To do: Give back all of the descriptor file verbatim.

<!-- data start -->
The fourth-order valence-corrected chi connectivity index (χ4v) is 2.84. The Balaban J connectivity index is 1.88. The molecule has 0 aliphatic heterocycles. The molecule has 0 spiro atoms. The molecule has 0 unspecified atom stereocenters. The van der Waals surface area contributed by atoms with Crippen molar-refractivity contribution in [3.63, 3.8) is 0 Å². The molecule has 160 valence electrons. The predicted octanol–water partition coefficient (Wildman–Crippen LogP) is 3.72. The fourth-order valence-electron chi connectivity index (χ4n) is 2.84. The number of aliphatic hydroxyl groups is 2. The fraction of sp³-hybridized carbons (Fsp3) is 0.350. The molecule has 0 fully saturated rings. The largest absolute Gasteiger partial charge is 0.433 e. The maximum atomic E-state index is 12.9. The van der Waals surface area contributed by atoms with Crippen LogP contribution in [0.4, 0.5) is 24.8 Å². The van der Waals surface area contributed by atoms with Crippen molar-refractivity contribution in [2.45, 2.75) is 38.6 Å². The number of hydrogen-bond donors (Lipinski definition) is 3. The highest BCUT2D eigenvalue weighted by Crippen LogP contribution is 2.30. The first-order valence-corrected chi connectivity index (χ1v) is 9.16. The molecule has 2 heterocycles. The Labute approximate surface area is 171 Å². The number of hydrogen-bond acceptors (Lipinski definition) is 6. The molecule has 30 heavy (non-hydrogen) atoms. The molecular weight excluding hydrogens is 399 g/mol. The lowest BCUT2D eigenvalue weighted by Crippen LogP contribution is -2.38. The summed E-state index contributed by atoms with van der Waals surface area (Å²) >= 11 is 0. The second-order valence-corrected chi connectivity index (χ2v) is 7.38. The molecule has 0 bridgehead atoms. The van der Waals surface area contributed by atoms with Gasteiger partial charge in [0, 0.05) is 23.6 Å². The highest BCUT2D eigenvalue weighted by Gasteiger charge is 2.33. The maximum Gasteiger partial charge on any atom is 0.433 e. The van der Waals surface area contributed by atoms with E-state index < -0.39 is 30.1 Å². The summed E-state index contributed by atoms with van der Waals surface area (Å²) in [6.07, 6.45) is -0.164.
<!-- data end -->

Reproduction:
The fourth-order valence-corrected chi connectivity index (χ4v) is 2.84. The Balaban J connectivity index is 1.88. The molecule has 0 aliphatic heterocycles. The molecule has 0 spiro atoms. The molecule has 0 unspecified atom stereocenters. The van der Waals surface area contributed by atoms with Crippen molar-refractivity contribution in [3.63, 3.8) is 0 Å². The molecule has 160 valence electrons. The predicted octanol–water partition coefficient (Wildman–Crippen LogP) is 3.72. The fourth-order valence-electron chi connectivity index (χ4n) is 2.84. The number of aliphatic hydroxyl groups is 2. The fraction of sp³-hybridized carbons (Fsp3) is 0.350. The molecule has 0 fully saturated rings. The largest absolute Gasteiger partial charge is 0.433 e. The maximum atomic E-state index is 12.9. The van der Waals surface area contributed by atoms with Crippen LogP contribution in [0.4, 0.5) is 24.8 Å². The van der Waals surface area contributed by atoms with Crippen molar-refractivity contribution in [2.45, 2.75) is 38.6 Å². The number of hydrogen-bond donors (Lipinski definition) is 3. The highest BCUT2D eigenvalue weighted by Crippen LogP contribution is 2.30. The first-order valence-corrected chi connectivity index (χ1v) is 9.16. The molecule has 2 heterocycles. The Labute approximate surface area is 171 Å². The number of hydrogen-bond acceptors (Lipinski definition) is 6. The molecule has 30 heavy (non-hydrogen) atoms. The molecular weight excluding hydrogens is 399 g/mol. The lowest BCUT2D eigenvalue weighted by Crippen LogP contribution is -2.38. The summed E-state index contributed by atoms with van der Waals surface area (Å²) >= 11 is 0. The second-order valence-corrected chi connectivity index (χ2v) is 7.38. The molecule has 0 bridgehead atoms. The van der Waals surface area contributed by atoms with Gasteiger partial charge in [0, 0.05) is 23.6 Å². The highest BCUT2D eigenvalue weighted by Gasteiger charge is 2.33. The maximum Gasteiger partial charge on any atom is 0.433 e. The van der Waals surface area contributed by atoms with E-state index < -0.39 is 30.1 Å². The summed E-state index contributed by atoms with van der Waals surface area (Å²) in [6.07, 6.45) is -0.164.